Salt Lake Mayor Palmer DePaulis allowed an ordinance approved by the City Council to pass into law without his signature Wednesday, signaling a possible dispute that could bring the council and the mayor to court.

DePaulis is concerned the ordinance, which limits to two the number of terms representatives can serve on city boards, may violate the separation of powers doctrine and wants a legal opinion from the city attorney on the matter.As mayor, DePaulis has the power to appoint representatives to city boards such as the Airport Authority Board. The appointments, however, are subject to the advice and consent of the City Council.

Although the council may have some powers over establishing procedures for nominating board appointees, City Attorney Roger Cutler questioned their right to "define the universe" from which appointees are chosen.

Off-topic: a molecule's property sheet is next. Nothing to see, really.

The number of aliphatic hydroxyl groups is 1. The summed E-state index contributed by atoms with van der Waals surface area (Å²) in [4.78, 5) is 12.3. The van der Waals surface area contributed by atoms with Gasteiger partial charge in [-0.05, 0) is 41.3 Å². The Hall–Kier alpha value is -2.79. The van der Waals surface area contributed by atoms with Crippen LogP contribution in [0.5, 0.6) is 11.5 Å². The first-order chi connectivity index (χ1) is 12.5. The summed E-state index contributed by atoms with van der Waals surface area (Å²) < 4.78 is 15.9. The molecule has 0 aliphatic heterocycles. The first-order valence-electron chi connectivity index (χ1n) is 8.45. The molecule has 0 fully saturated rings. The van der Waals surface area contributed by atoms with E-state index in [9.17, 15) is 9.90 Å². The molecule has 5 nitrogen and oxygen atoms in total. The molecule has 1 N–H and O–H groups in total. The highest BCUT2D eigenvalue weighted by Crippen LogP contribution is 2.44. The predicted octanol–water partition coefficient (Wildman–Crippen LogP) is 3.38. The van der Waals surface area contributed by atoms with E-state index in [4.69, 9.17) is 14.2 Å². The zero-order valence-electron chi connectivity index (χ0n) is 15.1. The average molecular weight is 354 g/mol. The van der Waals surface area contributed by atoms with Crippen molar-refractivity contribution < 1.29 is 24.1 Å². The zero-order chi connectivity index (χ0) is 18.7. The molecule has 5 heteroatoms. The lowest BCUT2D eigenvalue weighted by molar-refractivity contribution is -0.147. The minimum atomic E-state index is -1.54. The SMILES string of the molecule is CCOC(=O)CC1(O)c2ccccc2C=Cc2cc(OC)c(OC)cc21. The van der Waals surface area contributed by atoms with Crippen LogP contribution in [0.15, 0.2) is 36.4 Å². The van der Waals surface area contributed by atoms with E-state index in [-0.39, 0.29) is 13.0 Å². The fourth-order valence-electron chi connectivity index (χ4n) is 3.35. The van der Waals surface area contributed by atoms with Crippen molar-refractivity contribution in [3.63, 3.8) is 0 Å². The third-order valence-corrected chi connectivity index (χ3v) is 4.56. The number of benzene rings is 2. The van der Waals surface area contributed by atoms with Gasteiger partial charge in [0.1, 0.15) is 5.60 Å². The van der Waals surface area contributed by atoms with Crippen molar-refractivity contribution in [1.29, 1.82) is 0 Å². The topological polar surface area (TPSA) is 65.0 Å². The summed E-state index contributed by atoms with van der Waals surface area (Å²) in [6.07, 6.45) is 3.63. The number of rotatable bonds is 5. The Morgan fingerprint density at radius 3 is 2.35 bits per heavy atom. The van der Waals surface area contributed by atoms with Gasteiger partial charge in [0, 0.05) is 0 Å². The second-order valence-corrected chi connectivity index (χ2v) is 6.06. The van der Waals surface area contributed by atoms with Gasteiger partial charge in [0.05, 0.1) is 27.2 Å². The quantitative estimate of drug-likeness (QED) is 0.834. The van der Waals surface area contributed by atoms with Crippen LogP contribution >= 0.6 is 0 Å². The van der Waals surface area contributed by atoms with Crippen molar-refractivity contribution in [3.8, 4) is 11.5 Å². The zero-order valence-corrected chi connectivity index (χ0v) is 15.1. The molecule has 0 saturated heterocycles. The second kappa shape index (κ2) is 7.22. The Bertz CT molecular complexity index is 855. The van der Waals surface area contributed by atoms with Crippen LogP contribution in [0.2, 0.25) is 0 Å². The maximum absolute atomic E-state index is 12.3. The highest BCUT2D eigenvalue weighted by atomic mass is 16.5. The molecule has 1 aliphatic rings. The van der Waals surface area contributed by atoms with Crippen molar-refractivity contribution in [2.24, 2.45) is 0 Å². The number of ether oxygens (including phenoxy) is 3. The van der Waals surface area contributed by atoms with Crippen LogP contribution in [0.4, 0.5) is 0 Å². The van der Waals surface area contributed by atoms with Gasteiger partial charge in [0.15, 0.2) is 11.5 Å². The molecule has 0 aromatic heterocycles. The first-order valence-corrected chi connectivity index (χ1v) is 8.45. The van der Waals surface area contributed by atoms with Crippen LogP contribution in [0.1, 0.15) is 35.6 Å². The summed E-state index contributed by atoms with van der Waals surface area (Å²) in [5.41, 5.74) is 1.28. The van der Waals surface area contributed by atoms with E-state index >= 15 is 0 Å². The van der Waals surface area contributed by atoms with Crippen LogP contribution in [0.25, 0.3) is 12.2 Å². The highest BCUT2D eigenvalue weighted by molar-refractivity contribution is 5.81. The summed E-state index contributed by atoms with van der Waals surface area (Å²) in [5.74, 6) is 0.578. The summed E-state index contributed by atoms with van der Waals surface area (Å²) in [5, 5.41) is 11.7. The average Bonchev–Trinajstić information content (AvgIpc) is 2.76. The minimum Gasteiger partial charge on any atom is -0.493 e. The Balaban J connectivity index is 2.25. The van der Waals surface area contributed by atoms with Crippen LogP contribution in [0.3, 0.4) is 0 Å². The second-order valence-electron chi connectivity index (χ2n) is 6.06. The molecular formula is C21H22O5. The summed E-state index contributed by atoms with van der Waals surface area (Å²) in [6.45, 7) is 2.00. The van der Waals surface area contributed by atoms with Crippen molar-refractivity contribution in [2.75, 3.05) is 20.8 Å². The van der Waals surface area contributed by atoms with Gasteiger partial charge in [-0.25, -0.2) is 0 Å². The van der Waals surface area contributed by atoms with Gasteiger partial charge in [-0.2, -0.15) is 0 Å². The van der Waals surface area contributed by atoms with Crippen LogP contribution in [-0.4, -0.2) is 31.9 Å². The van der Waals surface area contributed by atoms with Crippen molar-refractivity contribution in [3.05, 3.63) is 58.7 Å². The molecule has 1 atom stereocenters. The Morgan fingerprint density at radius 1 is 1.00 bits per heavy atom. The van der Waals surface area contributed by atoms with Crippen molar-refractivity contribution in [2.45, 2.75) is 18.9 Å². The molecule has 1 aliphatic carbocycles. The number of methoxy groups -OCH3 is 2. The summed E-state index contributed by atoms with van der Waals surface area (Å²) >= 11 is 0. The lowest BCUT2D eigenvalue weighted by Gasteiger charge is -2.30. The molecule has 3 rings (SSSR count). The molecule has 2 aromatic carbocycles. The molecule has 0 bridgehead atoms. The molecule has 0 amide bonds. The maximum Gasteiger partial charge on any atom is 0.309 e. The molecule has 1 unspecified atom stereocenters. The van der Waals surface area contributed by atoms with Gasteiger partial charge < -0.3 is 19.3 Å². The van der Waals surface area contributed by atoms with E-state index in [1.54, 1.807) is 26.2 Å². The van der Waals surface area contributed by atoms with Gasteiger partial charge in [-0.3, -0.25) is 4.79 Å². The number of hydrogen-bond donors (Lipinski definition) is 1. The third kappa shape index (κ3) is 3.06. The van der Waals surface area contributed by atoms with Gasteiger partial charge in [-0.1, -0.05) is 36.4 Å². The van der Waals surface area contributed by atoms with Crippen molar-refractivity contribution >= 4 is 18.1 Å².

Although Cutler stressed his opinion was not yet formal, he said that by restricting the number of office terms mayoral appointees can hold, "the council is defining the universe from which the mayor makes his appointments."

"There's a serious issue of separation of powers," he added.

DePaulis said Wednesday he was unsure what "strategy" he would use should he choose to challenge the ordinance. But the matter could end up in court if he and the council come to loggerheads over the ordinance.

"I don't really believe the council would want to go to court on the issue," said Council Chairman W.M. "Willie" Stoler.

The council could, however, hire an outside attorney to review an opinion from the city attorney's office should the council disagree with it, he said.

"If their (the attorneys') opinions differ strongly then they would probably get together and knock heads and try and see where they differ. But I don't think it would end up in court," he said.

The council could rescind the ordinance, he said. But more likely, the council could simply rely on its power of advice and consent to exert control over the mayor's appointments, Stoler added.